Three facts were conveniently ignored in the Opinion page article "Savimbi Is Not to Blame For Angola's Trouble," Nov. 16. First, in framing the struggle as a "former Leninist regime" vs. a "former Western-backed resistance movement," the authors ignore the obvious fact that the brutal South Africa apartheid regime along with the Reagan administration were the key suppliers of Jonas Savimbi's UNITA (National Union for the Total Independence of Angola) contra forces.
Second, as was the pattern in "low-intensity warfare" waged by contra forces in Nicaragua and in southern Africa, UNITA's main role was to make the Angolan economy a disaster through UNITA attacks on the civilian population which prompted sizable security expenditures by the Angolan government.
And third, most United Nations observers in Angola during the recent election pronounced these elections generally fair and democratic. It is time to embrace true democracy even if some multinational corporations and geopolitical strategists might be unhappy with the results. Bruce Campbell, Los Angeles The survey says... media are biased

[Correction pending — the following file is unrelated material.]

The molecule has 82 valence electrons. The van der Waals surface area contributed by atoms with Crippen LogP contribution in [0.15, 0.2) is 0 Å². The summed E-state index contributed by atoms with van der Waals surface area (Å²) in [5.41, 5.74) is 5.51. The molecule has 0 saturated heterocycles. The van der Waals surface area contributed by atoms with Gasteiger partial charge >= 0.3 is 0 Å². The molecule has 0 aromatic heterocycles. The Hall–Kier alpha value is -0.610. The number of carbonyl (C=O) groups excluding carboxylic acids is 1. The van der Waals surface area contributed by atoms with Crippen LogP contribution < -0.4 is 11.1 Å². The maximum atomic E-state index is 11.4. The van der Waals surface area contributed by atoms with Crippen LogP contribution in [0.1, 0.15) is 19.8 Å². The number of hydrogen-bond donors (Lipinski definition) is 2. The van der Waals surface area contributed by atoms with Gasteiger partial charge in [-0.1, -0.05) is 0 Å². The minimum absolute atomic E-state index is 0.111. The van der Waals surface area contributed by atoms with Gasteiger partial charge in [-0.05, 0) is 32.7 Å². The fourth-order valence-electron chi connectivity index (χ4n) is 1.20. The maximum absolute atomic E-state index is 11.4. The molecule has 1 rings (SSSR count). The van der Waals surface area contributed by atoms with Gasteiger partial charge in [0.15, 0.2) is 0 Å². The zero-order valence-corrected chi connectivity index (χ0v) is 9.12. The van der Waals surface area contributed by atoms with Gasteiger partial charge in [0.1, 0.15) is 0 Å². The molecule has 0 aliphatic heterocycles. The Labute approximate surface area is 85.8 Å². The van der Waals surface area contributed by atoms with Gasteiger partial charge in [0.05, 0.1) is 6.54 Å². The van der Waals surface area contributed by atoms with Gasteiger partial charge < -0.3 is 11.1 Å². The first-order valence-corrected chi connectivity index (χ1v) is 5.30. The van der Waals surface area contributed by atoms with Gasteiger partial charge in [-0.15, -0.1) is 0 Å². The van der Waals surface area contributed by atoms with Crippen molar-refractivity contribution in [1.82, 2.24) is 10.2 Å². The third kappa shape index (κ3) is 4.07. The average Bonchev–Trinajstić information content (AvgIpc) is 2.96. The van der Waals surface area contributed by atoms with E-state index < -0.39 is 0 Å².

An item in the "Transition Notebook," Nov. 16, referred to a survey showing that President-elect Clinton and Ross Perot received more favorable coverage about the presidential debates than did President Bush. The survey shows that the press was "riddled with biased writing."
Debate viewers must have been biased as well. Polls showed that viewers thought Messrs. Clinton and Perot performed better than Mr. Bush in the debates. Bush did not come off well in the debates, substantively or politically, and it would be biased reporting for the press to pretend otherwise. Jim Naureckas, New York, Fairness and Accuracy In Reporting Home Forum page poetry
I am always happy when the Monitor prints poetry that is what I would like to write myself. The three poems on the Home Forum page, "Junkyard Thoughts," "Humming Birds," and "Storm Coming," Nov. 13, are poems drawn from everyday experiences and written with freshness and insight that give them beauty and depth. Jean W. Trigg, Henderson, Ky.